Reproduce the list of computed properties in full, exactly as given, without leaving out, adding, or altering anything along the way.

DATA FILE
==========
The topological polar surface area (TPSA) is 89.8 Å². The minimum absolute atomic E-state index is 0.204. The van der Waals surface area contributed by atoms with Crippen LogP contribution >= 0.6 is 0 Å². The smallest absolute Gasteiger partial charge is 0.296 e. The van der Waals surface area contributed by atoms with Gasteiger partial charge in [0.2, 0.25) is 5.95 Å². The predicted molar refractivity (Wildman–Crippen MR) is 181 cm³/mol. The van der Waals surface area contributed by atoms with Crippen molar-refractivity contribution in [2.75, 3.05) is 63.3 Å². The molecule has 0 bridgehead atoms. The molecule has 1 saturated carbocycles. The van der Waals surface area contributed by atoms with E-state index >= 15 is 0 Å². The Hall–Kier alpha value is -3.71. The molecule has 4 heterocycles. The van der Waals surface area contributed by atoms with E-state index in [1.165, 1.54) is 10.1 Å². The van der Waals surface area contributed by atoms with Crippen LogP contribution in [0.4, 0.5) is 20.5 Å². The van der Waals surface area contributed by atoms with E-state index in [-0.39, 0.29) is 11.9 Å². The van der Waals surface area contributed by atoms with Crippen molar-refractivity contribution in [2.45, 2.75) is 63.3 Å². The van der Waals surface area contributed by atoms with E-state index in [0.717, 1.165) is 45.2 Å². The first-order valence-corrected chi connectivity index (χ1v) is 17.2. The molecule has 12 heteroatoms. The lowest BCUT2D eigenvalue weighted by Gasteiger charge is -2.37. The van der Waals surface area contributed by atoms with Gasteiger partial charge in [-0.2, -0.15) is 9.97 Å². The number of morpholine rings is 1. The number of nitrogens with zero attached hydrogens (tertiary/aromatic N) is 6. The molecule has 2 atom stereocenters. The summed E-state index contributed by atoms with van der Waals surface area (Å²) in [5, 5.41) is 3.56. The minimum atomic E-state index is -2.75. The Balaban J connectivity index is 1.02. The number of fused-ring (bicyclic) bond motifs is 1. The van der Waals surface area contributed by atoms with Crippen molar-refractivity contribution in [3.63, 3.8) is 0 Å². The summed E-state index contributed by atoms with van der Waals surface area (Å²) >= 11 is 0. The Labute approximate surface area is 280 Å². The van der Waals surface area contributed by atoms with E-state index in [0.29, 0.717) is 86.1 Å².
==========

The topological polar surface area (TPSA) is 89.8 Å². The minimum absolute atomic E-state index is 0.204. The van der Waals surface area contributed by atoms with Crippen LogP contribution >= 0.6 is 0 Å². The smallest absolute Gasteiger partial charge is 0.296 e. The van der Waals surface area contributed by atoms with Gasteiger partial charge in [0.2, 0.25) is 5.95 Å². The predicted molar refractivity (Wildman–Crippen MR) is 181 cm³/mol. The van der Waals surface area contributed by atoms with Crippen molar-refractivity contribution in [2.75, 3.05) is 63.3 Å². The molecule has 0 bridgehead atoms. The molecule has 1 saturated carbocycles. The van der Waals surface area contributed by atoms with E-state index >= 15 is 0 Å². The Hall–Kier alpha value is -3.71. The molecule has 4 heterocycles. The van der Waals surface area contributed by atoms with E-state index in [1.165, 1.54) is 10.1 Å². The van der Waals surface area contributed by atoms with Crippen LogP contribution in [0.4, 0.5) is 20.5 Å². The van der Waals surface area contributed by atoms with E-state index in [-0.39, 0.29) is 11.9 Å². The van der Waals surface area contributed by atoms with Crippen molar-refractivity contribution in [2.45, 2.75) is 63.3 Å². The van der Waals surface area contributed by atoms with E-state index in [0.717, 1.165) is 45.2 Å². The first-order valence-corrected chi connectivity index (χ1v) is 17.2. The molecule has 12 heteroatoms. The lowest BCUT2D eigenvalue weighted by Gasteiger charge is -2.37. The van der Waals surface area contributed by atoms with Gasteiger partial charge in [-0.2, -0.15) is 9.97 Å². The number of morpholine rings is 1. The number of nitrogens with zero attached hydrogens (tertiary/aromatic N) is 6. The molecule has 2 atom stereocenters. The summed E-state index contributed by atoms with van der Waals surface area (Å²) in [5, 5.41) is 3.56. The minimum atomic E-state index is -2.75. The Balaban J connectivity index is 1.02. The number of fused-ring (bicyclic) bond motifs is 1. The van der Waals surface area contributed by atoms with Crippen molar-refractivity contribution in [3.63, 3.8) is 0 Å². The summed E-state index contributed by atoms with van der Waals surface area (Å²) >= 11 is 0. The Labute approximate surface area is 280 Å². The van der Waals surface area contributed by atoms with E-state index in [0.29, 0.717) is 86.1 Å².